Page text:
It’s predictable summer again, the sun frosted and glaring like a cheap
Home Depot light fixture when it actually shines on the garden center
rife with landscaping plants that nobody loves but everyone buys as yard-filler:
pachysandra, rhododendron, euonymus, groundcover along with festive pansies
in black plastic six-packs that die by mid-July. There’s no substitute for the figure
of a sunflower on a hill wilting past its stake, head drooped, body crucified.
The neighbor—the minister’s wife—tried to fill in the barren clay on the ridge
our houses share to no avail. Nothing thrives in this soil—not even the guaranteed
grass seed she bought that claims to grow on rock. But she’s out watering anyway,
her chemo crew-cut glinting silver and ambiguous. Last season she offloaded
ziplocks of heirloom tulip bulbs from her freezer, told us to put them in our yard
since she was too weak to plant them. We buried them at the requisite depth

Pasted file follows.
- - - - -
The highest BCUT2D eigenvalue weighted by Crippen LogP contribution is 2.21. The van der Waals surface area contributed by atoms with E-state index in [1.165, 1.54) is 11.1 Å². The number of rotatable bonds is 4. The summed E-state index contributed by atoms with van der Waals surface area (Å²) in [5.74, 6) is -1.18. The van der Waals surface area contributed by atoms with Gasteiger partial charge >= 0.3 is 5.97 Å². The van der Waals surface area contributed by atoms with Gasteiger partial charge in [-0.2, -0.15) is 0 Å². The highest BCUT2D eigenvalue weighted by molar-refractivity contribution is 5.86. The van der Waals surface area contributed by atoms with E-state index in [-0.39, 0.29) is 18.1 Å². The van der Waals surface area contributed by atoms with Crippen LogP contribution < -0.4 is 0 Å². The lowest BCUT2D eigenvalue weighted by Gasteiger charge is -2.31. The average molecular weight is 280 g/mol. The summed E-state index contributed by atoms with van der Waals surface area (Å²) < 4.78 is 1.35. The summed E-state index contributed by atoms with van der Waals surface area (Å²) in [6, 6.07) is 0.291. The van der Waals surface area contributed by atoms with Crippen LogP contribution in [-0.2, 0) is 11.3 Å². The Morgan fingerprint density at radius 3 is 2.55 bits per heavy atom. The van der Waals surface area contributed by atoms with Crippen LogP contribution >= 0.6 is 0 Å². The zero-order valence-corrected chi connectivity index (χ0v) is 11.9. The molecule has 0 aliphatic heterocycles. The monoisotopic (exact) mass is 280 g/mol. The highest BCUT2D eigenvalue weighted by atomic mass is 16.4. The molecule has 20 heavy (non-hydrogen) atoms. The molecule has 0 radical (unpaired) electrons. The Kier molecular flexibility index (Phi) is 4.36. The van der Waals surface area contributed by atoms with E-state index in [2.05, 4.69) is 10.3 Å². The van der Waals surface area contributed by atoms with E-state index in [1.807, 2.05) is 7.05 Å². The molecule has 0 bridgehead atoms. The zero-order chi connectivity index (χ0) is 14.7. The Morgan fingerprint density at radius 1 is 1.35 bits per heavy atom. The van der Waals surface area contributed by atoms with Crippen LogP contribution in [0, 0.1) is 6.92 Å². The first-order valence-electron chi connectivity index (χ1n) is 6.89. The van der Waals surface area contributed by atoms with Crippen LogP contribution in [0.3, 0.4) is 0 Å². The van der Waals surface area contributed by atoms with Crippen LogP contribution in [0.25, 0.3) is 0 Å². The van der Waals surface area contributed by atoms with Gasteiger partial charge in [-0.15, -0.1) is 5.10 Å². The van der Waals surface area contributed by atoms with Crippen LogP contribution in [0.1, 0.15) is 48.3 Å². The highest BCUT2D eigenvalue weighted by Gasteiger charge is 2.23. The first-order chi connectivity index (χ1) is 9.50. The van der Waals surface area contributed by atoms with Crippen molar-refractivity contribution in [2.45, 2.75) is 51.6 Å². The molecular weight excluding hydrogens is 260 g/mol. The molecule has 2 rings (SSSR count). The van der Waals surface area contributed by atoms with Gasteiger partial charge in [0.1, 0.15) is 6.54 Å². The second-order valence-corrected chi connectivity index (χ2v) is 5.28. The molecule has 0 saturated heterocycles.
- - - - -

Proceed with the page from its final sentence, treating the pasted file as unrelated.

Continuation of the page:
but they never came up; instead, a scourge of Yellow Trefoil entwined with the lawn.
She gives me, this week, three jars of home-preserved beets from their congregants.
Everyone must be praying for her, so that even those beets glow fuchsia on our counter,
countering the TV’s ready-made alchemy. The local news is a strip-mall fire: remains
of an irreplaceable1950’s tricycle from the charred bike shop that had been in the family
for years. The form was recognizable, but the vehicle was literally a shadow
of itself, isometric charcoal, long and difficult. There are disruptions,
and there are disruptions. The news is always brought to us by Oakey’s Funeral Home
& Crematory, and then on Sundays we get paid programming that follows: Millenialist
news that trumpets the New World Order. Prophecies of the ages converging. Specific
details of the return, the eternal state of both the saved and the lost. These exciting
last days in which we live.